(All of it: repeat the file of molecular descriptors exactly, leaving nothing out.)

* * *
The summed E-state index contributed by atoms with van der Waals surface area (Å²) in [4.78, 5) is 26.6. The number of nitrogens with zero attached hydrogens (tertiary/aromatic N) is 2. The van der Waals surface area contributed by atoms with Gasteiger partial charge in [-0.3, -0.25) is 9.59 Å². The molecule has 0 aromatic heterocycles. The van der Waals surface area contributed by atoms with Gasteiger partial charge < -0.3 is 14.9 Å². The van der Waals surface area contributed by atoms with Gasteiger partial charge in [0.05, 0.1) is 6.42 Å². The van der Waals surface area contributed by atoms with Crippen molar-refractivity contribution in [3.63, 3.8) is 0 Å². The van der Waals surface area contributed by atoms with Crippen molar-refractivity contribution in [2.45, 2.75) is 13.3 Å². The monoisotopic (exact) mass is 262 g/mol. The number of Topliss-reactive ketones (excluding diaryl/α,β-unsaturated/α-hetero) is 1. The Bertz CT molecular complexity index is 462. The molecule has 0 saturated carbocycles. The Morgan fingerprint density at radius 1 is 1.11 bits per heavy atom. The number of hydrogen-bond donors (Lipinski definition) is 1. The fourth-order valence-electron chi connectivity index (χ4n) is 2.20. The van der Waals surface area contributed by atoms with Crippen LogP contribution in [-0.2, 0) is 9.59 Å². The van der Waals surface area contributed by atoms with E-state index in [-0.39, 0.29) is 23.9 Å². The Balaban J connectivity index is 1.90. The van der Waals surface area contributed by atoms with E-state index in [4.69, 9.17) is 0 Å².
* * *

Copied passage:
The summed E-state index contributed by atoms with van der Waals surface area (Å²) in [4.78, 5) is 26.6. The number of nitrogens with zero attached hydrogens (tertiary/aromatic N) is 2. The van der Waals surface area contributed by atoms with Gasteiger partial charge in [-0.3, -0.25) is 9.59 Å². The molecule has 0 aromatic heterocycles. The van der Waals surface area contributed by atoms with Gasteiger partial charge < -0.3 is 14.9 Å². The van der Waals surface area contributed by atoms with Gasteiger partial charge in [0.05, 0.1) is 6.42 Å². The van der Waals surface area contributed by atoms with Crippen molar-refractivity contribution in [3.63, 3.8) is 0 Å². The van der Waals surface area contributed by atoms with Crippen molar-refractivity contribution in [2.45, 2.75) is 13.3 Å². The monoisotopic (exact) mass is 262 g/mol. The number of Topliss-reactive ketones (excluding diaryl/α,β-unsaturated/α-hetero) is 1. The Bertz CT molecular complexity index is 462. The molecule has 0 saturated carbocycles. The Morgan fingerprint density at radius 1 is 1.11 bits per heavy atom. The number of hydrogen-bond donors (Lipinski definition) is 1. The fourth-order valence-electron chi connectivity index (χ4n) is 2.20. The van der Waals surface area contributed by atoms with Crippen LogP contribution in [-0.2, 0) is 9.59 Å². The van der Waals surface area contributed by atoms with E-state index in [-0.39, 0.29) is 23.9 Å². The Balaban J connectivity index is 1.90. The van der Waals surface area contributed by atoms with E-state index in [4.69, 9.17) is 0 Å².